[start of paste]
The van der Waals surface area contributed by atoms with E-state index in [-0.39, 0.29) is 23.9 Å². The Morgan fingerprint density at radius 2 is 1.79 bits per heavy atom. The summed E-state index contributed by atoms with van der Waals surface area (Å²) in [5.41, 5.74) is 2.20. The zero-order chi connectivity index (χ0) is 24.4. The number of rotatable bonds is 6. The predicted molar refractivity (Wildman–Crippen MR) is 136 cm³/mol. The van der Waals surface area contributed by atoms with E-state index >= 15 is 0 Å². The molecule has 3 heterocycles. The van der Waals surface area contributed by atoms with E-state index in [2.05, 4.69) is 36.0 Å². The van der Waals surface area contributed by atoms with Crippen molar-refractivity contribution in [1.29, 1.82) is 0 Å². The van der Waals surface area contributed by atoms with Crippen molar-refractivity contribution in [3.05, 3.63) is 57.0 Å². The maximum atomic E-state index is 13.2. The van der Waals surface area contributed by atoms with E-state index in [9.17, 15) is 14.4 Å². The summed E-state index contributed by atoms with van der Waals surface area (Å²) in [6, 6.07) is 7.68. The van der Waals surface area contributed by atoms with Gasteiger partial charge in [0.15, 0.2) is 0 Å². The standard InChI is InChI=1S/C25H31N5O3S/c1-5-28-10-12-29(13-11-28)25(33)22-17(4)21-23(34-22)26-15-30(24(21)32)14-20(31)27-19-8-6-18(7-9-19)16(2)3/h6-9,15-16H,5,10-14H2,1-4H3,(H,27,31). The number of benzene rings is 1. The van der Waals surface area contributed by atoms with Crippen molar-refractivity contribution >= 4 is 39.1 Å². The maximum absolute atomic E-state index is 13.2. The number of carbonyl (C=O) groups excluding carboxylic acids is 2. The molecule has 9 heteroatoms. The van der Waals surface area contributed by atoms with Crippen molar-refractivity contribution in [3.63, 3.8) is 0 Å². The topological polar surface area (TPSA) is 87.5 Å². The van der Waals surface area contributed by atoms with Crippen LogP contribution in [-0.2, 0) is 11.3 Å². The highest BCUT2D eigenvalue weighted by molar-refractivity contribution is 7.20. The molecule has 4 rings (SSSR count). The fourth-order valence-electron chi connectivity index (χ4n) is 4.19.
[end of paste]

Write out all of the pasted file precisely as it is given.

The van der Waals surface area contributed by atoms with E-state index in [-0.39, 0.29) is 23.9 Å². The Morgan fingerprint density at radius 2 is 1.79 bits per heavy atom. The summed E-state index contributed by atoms with van der Waals surface area (Å²) in [5.41, 5.74) is 2.20. The zero-order chi connectivity index (χ0) is 24.4. The number of rotatable bonds is 6. The predicted molar refractivity (Wildman–Crippen MR) is 136 cm³/mol. The van der Waals surface area contributed by atoms with E-state index >= 15 is 0 Å². The molecule has 3 heterocycles. The van der Waals surface area contributed by atoms with E-state index in [2.05, 4.69) is 36.0 Å². The van der Waals surface area contributed by atoms with Crippen molar-refractivity contribution in [1.29, 1.82) is 0 Å². The van der Waals surface area contributed by atoms with Crippen molar-refractivity contribution in [3.05, 3.63) is 57.0 Å². The maximum atomic E-state index is 13.2. The van der Waals surface area contributed by atoms with E-state index in [9.17, 15) is 14.4 Å². The summed E-state index contributed by atoms with van der Waals surface area (Å²) in [6, 6.07) is 7.68. The van der Waals surface area contributed by atoms with Gasteiger partial charge in [0.15, 0.2) is 0 Å². The standard InChI is InChI=1S/C25H31N5O3S/c1-5-28-10-12-29(13-11-28)25(33)22-17(4)21-23(34-22)26-15-30(24(21)32)14-20(31)27-19-8-6-18(7-9-19)16(2)3/h6-9,15-16H,5,10-14H2,1-4H3,(H,27,31). The number of benzene rings is 1. The van der Waals surface area contributed by atoms with Crippen molar-refractivity contribution >= 4 is 39.1 Å². The maximum absolute atomic E-state index is 13.2. The number of carbonyl (C=O) groups excluding carboxylic acids is 2. The molecule has 9 heteroatoms. The van der Waals surface area contributed by atoms with Crippen molar-refractivity contribution in [3.63, 3.8) is 0 Å². The topological polar surface area (TPSA) is 87.5 Å². The van der Waals surface area contributed by atoms with Crippen LogP contribution in [-0.2, 0) is 11.3 Å². The highest BCUT2D eigenvalue weighted by molar-refractivity contribution is 7.20. The molecule has 4 rings (SSSR count). The fourth-order valence-electron chi connectivity index (χ4n) is 4.19.